Saturday, May 7, 2016

News you can share: the Senate takes a sabbatical, the first American "climate refugees," and more

Organizing for Action

Diane, you're one of the best messengers we've got in this movement. Here's some recommended reading that's easy to share.

Senate takes 2016 sabbatical
Politico // Burgess Everett & Seung Min Kim

Majority Leader Mitch McConnell has worked painstakingly to craft an identity that's distinct from the raucous presidential contest -- one built on stability and passage of legislation the Democrats couldn't get through when they controlled the Senate. But the chamber is on pace to work the fewest days in 60 years, the party continues to insist it won't act on President Barack Obama's Supreme Court nomination, and Republicans' ballyhooed strategy to shepherd all dozen spending bills through the chamber is in serious trouble.

More Red States Embrace Obamacare, As Long As You Don't Call It That
Huffington Post // Jeffrey Young

This year, expansions, contractions, cuts and sweeping reforms are on the docket in states like Alabama, Oklahoma and South Dakota. In those places and elsewhere, ideology about the role of government and about the Affordable Care Act itself is running into practical realities about access to health care and the availability of federal dollars.

Toddlers have shot at least 23 people this year
Washington Post // Christopher Ingraham

This past week, a Milwaukee toddler fatally shot his mother after finding a handgun in the back seat of the car they were riding in. The case drew a lot of national attention given the unusual circumstances: Little kids rarely kill people, intentionally or not. But this type of thing happens more often than you might think.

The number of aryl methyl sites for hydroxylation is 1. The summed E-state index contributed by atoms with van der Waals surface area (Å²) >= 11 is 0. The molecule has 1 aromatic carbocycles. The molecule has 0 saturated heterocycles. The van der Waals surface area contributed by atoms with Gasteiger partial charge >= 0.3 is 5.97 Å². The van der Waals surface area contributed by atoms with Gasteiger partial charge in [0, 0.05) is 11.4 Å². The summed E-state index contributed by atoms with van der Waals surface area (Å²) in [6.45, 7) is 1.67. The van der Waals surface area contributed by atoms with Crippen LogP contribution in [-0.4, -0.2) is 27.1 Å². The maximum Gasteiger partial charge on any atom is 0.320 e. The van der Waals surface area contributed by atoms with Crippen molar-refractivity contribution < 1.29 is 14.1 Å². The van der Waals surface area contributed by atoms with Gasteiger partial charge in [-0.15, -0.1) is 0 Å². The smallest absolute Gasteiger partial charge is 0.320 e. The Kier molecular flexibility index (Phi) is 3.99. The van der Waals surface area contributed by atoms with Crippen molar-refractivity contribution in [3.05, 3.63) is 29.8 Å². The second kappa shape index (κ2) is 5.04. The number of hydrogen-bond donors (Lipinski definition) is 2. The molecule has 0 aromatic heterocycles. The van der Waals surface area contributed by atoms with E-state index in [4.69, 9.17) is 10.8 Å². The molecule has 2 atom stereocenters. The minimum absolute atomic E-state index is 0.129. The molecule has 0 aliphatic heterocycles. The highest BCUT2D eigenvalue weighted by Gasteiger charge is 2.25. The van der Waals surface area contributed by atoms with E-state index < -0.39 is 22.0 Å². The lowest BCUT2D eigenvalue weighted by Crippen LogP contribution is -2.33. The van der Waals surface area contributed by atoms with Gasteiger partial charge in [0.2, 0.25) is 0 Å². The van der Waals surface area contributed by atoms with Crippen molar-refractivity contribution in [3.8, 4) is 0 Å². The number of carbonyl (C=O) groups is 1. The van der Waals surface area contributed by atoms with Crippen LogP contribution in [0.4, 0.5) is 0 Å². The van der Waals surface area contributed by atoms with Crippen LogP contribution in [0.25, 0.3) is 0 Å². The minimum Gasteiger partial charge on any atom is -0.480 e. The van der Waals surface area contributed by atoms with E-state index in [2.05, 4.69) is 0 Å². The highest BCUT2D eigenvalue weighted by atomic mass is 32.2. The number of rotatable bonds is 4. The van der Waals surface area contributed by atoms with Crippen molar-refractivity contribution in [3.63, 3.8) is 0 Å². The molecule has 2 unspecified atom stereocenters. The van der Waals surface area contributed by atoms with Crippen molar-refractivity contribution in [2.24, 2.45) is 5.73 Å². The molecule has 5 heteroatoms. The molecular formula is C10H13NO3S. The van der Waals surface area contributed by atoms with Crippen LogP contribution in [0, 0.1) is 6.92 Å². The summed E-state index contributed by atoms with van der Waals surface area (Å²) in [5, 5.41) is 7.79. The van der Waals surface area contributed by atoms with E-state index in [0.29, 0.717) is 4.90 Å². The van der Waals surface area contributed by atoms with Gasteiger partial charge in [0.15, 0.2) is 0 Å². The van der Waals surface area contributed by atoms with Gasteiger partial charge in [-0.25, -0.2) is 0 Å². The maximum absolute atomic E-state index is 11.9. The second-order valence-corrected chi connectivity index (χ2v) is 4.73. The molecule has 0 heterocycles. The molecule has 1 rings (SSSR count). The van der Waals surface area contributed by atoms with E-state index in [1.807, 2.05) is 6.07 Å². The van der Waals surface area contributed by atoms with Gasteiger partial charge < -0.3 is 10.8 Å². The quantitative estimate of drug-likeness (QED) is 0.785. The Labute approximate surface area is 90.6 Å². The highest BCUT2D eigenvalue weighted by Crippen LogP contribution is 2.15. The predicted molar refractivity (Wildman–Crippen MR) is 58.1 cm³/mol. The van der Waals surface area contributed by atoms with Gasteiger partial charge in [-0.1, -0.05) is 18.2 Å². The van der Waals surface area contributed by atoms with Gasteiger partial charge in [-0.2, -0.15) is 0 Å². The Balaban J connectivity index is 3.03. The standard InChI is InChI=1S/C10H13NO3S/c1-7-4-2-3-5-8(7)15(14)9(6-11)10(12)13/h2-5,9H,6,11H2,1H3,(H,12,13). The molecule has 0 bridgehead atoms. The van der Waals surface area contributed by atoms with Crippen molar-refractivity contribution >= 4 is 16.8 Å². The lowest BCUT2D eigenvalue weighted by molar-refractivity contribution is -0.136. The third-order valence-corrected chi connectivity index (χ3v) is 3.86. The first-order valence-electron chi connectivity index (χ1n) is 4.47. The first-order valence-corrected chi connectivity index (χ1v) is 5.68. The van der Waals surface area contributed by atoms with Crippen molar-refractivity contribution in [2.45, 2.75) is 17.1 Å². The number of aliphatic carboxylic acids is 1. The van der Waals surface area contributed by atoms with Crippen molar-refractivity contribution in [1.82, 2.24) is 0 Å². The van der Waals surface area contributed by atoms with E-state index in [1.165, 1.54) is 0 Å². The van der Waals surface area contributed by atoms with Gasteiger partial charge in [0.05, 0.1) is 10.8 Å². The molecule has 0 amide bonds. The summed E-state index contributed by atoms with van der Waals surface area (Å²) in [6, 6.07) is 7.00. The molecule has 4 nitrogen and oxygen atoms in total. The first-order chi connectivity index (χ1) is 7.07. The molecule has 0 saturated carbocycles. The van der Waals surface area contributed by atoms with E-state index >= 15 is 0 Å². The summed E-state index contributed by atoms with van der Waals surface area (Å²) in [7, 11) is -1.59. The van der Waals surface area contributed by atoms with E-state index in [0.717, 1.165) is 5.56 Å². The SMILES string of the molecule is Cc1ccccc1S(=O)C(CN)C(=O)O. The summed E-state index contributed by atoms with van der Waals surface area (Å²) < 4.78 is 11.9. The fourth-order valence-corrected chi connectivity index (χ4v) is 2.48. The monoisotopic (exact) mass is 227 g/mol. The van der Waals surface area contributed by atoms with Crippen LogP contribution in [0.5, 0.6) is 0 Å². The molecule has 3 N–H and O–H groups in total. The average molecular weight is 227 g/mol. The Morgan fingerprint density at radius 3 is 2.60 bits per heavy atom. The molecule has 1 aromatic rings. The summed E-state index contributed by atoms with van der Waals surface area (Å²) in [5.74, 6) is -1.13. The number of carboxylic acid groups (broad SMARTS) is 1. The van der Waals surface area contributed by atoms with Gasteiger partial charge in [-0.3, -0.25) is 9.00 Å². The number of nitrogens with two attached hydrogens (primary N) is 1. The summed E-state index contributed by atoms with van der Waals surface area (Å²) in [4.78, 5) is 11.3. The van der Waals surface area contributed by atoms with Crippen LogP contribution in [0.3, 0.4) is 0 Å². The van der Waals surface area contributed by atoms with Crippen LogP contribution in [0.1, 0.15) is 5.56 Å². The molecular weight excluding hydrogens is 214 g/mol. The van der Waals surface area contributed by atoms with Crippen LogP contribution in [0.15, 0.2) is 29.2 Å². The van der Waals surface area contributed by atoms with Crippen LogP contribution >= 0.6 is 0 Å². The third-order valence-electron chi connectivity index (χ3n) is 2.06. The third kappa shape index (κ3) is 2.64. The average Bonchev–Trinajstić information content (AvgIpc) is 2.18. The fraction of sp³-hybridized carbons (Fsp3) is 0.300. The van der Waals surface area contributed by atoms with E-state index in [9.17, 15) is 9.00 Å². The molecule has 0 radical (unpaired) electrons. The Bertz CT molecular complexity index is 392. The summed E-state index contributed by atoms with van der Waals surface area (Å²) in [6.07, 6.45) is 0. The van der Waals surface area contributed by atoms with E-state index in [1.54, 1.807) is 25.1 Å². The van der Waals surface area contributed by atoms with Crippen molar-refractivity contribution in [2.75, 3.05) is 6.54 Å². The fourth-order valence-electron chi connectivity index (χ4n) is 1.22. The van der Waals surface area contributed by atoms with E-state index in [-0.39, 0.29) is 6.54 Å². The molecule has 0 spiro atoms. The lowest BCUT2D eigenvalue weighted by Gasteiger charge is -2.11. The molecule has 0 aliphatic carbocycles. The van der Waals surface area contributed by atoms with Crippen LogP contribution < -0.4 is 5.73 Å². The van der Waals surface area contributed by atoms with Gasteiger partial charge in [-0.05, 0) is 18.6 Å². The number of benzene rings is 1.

Is Your Governor Or Attorney General A Climate Denier? This Map Will Tell You.
ThinkProgress // Kristen Ellingboe & Ryan Koronowski

After sweating through the second straight year that earned the title of hottest year on record, new research from the Center for American Progress Action Fund finds that 24 governors and attorneys general publicly deny the reality of climate change. It also gives a comprehensive summary of their records and public views on climate change and energy issues. The 21 governors publicly confirmed as climate deniers is an increase from previous years.

Solar power is contagious. These maps show how it spreads.
Vox // Brad Plumer

Rooftop solar is expanding rapidly in the United States -- by some estimates, a new system goes up every four minutes. There are plenty of reasons for that, from falling prices to generous federal subsidies to innovative leasing schemes. But there's another, little-discussed factor here: Residential solar power is contagious. Yep, contagious. Studies have found that if you install solar photovoltaic panels on your roof, that increases the odds that your neighbors will install their own panels.

Resettling the First American 'Climate Refugees'
New York Times // Coral Davenport & Campbell Robertson

In January, the Department of Housing and Urban Development announced grants totaling $1 billion in 13 states to help communities adapt to climate change, by building stronger levees, dams and drainage systems. One of those grants, $48 million for Isle de Jean Charles, is something new: the first allocation of federal tax dollars to move an entire community struggling with the impacts of climate change. The divisions the effort has exposed and the logistical and moral dilemmas it has presented point up in microcosm the massive problems the world could face in the coming decades as it confronts a new category of displaced people who have become known as climate refugees.

How the Supreme Court Fight Followed Senators Home
The Atlantic // Nora Kelly

As battleground-state Republican senators glad-hand their way through recess this week, Democrats and conservative groups alike are working to make sure constituents bug members about Merrick Garland, the Obama administration Supreme Court pick whose nomination has stalled in the upper chamber.

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